we started our annual kumon awards ceremony with this song.
we have, as at any kumon center, our share of students who hate it, students who struggle, students who won’t do what we tell them regardless of what we do or say. and sometimes i think i’ll just try to survive, just keep my head down, just grade, speak when spoken to, and generally stay out of everyone’s way.
our center’s director, my boss, played that video, then gave a speech. these kids, these broken, hurting, cheerful, bright-eyed, kids, can change the world.
“i bet you don’t think about that when you’re doing your worksheets,” she said with a smile.
i bet i don’t think about that either, when i’m grading those same worksheets.
instead i think about how we haven’t had good pens to grade with for months, how i can’t stand when parents grade their kids’ work for us (because they do it wrong, and i have to do it over, and at least half the time i have to find a differently colored pen), and how if i have to mark one more improperly capitalized letter on work turned in by students who have known about capitalization for years, i might lose my mind.
i don’t think about making the world turn, one red circle, one blue slash at a time.
sometimes, i don’t want to grade. sometimes, i don’t want to invent a new way to teach a kid how to spell drift
because how hard is that to spell? sometimes, i don’t want to be a teacher and i don’t want to work with kids.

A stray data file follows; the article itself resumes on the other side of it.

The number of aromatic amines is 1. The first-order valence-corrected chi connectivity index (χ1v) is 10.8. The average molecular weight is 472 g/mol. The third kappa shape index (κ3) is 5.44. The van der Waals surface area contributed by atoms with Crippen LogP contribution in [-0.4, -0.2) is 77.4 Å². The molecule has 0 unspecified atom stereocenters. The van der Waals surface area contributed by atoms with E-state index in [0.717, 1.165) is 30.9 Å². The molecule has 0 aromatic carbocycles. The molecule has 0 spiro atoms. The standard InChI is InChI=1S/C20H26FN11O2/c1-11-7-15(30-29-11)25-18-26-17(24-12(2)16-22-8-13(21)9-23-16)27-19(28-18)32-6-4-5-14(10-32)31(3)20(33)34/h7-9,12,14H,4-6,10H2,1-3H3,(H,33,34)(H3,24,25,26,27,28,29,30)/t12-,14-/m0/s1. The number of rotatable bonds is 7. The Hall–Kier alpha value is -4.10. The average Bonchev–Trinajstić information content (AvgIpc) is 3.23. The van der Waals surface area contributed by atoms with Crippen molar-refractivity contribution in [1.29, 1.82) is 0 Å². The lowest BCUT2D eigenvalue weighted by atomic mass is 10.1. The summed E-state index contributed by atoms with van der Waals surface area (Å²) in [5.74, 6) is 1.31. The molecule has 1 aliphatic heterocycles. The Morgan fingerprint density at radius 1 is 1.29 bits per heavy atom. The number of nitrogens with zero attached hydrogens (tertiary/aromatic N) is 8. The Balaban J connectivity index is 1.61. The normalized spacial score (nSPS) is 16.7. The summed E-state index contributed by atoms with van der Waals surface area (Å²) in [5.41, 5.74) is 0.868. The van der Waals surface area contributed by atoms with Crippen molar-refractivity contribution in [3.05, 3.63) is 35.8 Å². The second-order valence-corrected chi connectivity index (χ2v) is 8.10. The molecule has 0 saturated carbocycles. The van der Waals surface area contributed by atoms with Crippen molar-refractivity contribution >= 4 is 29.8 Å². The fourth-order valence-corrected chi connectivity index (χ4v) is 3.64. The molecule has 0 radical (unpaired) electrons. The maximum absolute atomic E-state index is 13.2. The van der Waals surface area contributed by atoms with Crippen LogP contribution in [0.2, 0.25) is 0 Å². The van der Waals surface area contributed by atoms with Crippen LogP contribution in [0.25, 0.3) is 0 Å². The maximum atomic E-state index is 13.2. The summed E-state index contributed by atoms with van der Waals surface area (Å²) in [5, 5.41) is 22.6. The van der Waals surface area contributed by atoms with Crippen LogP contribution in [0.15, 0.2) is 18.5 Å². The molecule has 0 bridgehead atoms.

sometimes, i’m jonah fleeing to tarshish.
a whale spat me up this weekend, spat me up and reminded me that every day, there is more to what i do than marking this wrong and marking that correct and testing another kid on oral spelling to make sure they know it this time.
there is serving as His hands and feet as He pens the stories of three hundred kids in west michigan. and that doesn’t include the ones who’ve stopped coming in the past year or the ones who will start to come as soon as this week – that’s just the ones i’ve seen in the past few days, just the ones i saw this weekend in a church for a recognition ceremony.
sometimes, we walk repetitive days and we walk them so far, we walk them straight to tarshish. and if you are jonah, doing that, can i be the whale? can this post be the swallowing, the three days, the spitting up on a beach just down the road from the work to which the Lord has called you?
because nineveh’s waiting, and today i’ll grade with a little more purpose, knowing however far off it may be, one day i’ll see all these paltry efforts come to fruition.